In a recent TV appearance on CNBC, the legendary portfolio manager, Bill Miller, argued in favor of owning shares of Amazon (AMZN) because of the immensity of their "addressable markets." As contrarian investors, this got us thinking about our three core tenets of investing, what markets we want to address, and how to spot industries which are near what Sir John Templeton called "the point of maximum pessimism."

In the interview, Miller was referring to how much in goods and services are sold on a retail basis worldwide and how much capacity could exist for cloud computing services. In his view, and in the view of most growth stock investors, it shouldn't matter what you pay to buy a company growing very fast if their market potential or addressable market seems unlimited. There are some precedents for this logic.

Phillip Morris sold cigarettes and ended up having a world of potential smokers. Coca-Cola sold soda pop and eventually sold it everywhere. Hershey and Mars sold chocolate and put it in forms that addressed markets all over the world. Microsoft and Apple put software into computers that allowed anyone around the world to become productive users of computing capacity. One difference between these companies and Amazon is that they were extremely profitable right from the beginning in their core business and had the ability to raise their prices in the short and long run.

We operate under three core tenets that guide our analysis of addressable markets. First, we believe valuation matters dearly. All the major long-term studies that we have found show that what you pay to participate in a company greatly affects your performance. To us, this means that "addressable markets" are only important if they aren't well known or understood, and when they are, these bright futures are likely already discounted in the prices you pay today.

Second, we like to own businesses for a long time. We tread very carefully with technology companies because they can address markets much faster than other industries. For us, we prefer markets which take decades to address or a company that can use its organization to address other markets as they come along. Johnson and Johnson (JNJ) is a company which has found new addressable markets over many years.

Third, we need companies to be high quality. Ben Inker, in his study of factors contributing to long-duration alpha, found that strong balance sheets, sustainably high profitability and low earnings variability added to outperformance. Even companies that have great addressable markets stumble. When any great company stumbles, their comeback will be formed around balance sheet strength, free-cash flow generation and the economic needs they meet.

This leads us to the question: Which markets do we want to address in our portfolios over the next ten years? Our regular readers are very aware of the severe shortage of houses in the U.S. versus the number of households being formed. We appear to be in a baby boom among 30-45 year old American women, and the second child could trigger a home buying wave lasting ten years. NVR (NVR) and Lennar (LEN) build homes all over the the country and Home Depot (HD) supplies professional and amateur home builders and fixers alike.

The financial services world has been transformed by technology and is adapting to a cashless world. We believe the cashless world and the household formation by Millennials will give rise to a big jump in loan and investment needs. American Express (AXP) and PayPal (PYPL) meet these needs and our major bank holdings (JPM, BAC and WFC) do as well. Only PayPal, among these shares, trades at an above average price-to-earnings ratio (P/E), requiring a growth stock investor’s enthusiasm.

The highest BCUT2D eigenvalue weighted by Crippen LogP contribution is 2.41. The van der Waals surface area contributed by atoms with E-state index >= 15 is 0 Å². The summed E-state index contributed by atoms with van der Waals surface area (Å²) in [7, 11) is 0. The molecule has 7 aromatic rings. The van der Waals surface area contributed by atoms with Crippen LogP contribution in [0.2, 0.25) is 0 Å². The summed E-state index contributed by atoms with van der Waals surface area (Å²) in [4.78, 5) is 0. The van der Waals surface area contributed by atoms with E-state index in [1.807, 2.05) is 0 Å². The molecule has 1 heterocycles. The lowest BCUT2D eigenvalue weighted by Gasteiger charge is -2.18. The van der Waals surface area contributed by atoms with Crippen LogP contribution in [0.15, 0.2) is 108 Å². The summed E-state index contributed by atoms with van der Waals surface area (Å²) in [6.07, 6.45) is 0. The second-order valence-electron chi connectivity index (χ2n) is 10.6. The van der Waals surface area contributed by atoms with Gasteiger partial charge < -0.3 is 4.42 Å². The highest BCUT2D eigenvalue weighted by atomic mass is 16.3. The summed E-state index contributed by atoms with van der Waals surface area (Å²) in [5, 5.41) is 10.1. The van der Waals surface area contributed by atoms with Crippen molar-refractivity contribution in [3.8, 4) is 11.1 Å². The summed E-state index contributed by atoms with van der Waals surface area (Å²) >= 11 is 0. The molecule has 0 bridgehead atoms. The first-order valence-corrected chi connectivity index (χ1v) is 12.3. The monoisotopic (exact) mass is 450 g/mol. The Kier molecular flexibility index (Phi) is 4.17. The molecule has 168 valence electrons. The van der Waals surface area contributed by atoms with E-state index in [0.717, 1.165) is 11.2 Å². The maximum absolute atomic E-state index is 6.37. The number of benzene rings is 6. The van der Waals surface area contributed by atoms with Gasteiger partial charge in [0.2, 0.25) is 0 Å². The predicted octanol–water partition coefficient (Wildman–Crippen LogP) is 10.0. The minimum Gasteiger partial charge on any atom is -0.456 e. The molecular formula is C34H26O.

The world has a huge baby-boomer population. As boomers age over the next twenty years, a great many of them will live with chronic illnesses and the looming fear of cancer and cardiovascular disease. We own Amgen (AMGN), Merck (MRK) and Pfizer (PFE), all of whom are working hard to address these markets.

Where are investors the most pessimistic? We believe Sir John Templeton would say it is among the companies being slaughtered by Amazon and Netflix (NFLX) in retail and media. We like the content of Disney (DIS) and Tegna (TGNA) regardless of distribution methodologies.

We hold a small stake in Nordstrom (JWN) and are watching others closely in retail as the carnage continues. Remember what Mr. Templeton said, "If you wait until you can see the light at the end of the tunnel, you are too late."

Much like Bill Miller, we like to find long-duration addressable markets. We do that only among companies which fit our eight criteria for common stock selection and meet our three core investment tenets. Only the lonely can play.

Warm Regards,
William Smead

The information contained in this missive represents Smead Capital Management's opinions, and should not be construed as personalized or individualized investment advice and are subject to change. Past performance is no guarantee of future results. Bill Smead, CIO and CEO, wrote this article. It should not be assumed that investing in any securities mentioned above will or will not be profitable. Portfolio composition is subject to change at any time and references to specific securities, industries and sectors in this letter are not recommendations to purchase or sell any particular security. Current and future portfolio holdings are subject to risk. In preparing this document, SCM has relied upon and assumed, without independent verification, the accuracy and completeness of all information available from public sources. A list of all recommendations made by Smead Capital Management within the past twelve-month period is available upon request.

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